picture info

Parliamentary Procedure
Parliamentary procedure is the accepted rules, ethics, and customs governing meetings of an assembly or organization. Its object is to allow orderly deliberation upon questions of interest to the organization and thus to arrive at the sense or the will of the majority of the assembly upon these questions. Self-governing organizations follow parliamentary procedure to debate and reach group decisions, usually by vote, with the least possible friction. In the United Kingdom, Canada, Ireland, Australia, New Zealand, South Africa, and other English-speaking countries, parliamentary procedure is often called ''chairmanship'', ''chairing'', the ''law of meetings'', ''procedure at meetings'', the ''conduct of meetings'', or the ''standing orders''. In the United States, it is referred to as ''parliamentary law'', ''parliamentary practice'', ''legislative procedure'', ''rules of order'', or ''Robert's rules of order''. Rules of order consist of rules written by the body itself (o ...
[...More Info...]      
[...Related Items...]     OR:     [Wikipedia]   [Google]   [Baidu]  


Motion (parliamentary Procedure)
In parliamentary procedure, a motion is a formal proposal by a member of a deliberative assembly that the assembly take certain action. Such motions, and the form they take are specified by the deliberate assembly and/or a pre-agreed volume detailing parliamentary procedure, such as Robert's Rules of Order, Newly Revised; The Standard Code of Parliamentary Procedure; or Lord Critine's '' The ABC of Chairmanship''. Motions are used in conducting business in almost all legislative bodies worldwide, and are used in meetings of many church vestries, corporate boards, and fraternal organizations. Motions can bring new business before the assembly or consist of numerous other proposals to take procedural steps or carry out other actions relating to a pending proposal (such as postponing it to another time) or to the assembly itself (such as taking a recess). In a parliament, it may also be called a ''parliamentary motion'' and may include legislative motions, budgetary motions, supplem ...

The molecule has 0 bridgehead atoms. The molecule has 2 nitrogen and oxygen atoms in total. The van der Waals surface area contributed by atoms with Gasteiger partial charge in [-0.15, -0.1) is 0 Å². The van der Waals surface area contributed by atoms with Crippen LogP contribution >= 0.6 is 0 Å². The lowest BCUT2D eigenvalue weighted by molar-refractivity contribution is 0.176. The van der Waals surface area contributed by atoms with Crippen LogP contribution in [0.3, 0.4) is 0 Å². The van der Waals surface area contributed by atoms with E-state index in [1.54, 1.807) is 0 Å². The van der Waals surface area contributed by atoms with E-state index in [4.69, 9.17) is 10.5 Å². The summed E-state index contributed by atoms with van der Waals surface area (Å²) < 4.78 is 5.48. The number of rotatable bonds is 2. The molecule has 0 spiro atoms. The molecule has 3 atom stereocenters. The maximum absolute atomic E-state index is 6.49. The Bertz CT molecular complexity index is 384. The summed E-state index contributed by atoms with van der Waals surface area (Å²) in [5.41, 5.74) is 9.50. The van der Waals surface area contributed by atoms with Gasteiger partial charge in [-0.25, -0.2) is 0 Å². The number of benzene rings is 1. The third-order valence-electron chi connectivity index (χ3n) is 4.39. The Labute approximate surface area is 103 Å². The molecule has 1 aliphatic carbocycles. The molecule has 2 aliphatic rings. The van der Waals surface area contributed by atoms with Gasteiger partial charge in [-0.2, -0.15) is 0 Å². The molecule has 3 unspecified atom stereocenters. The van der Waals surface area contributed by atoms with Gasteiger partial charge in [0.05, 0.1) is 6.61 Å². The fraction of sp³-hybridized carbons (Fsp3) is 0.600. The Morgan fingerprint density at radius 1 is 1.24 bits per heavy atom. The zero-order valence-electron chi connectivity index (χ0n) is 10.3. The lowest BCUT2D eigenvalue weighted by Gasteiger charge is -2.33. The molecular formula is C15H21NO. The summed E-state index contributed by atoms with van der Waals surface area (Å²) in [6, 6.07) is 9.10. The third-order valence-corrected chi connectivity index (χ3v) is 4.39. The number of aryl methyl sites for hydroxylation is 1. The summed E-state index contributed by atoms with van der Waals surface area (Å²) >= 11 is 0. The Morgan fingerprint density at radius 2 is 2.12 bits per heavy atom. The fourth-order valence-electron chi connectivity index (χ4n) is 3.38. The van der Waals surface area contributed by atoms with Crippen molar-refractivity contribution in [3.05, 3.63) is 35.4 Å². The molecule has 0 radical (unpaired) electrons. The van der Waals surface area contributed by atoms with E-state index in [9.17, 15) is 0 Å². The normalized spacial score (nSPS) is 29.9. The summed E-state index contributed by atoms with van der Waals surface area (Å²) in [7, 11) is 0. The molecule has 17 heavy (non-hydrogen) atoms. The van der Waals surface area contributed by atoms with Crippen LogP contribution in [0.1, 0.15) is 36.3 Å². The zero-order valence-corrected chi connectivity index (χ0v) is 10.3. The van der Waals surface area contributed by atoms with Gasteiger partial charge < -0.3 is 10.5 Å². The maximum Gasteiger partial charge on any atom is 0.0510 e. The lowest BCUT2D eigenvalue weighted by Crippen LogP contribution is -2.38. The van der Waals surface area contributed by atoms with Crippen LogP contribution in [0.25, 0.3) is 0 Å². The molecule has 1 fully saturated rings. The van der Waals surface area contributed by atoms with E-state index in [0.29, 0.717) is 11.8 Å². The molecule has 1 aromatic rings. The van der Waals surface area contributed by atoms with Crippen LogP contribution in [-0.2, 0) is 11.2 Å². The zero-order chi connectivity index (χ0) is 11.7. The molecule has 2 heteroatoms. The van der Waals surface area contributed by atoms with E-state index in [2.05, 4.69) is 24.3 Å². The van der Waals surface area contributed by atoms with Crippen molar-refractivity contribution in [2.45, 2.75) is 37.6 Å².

[...More Info...]      
[...Related Items...]     OR:     [Wikipedia]   [Google]   [Baidu]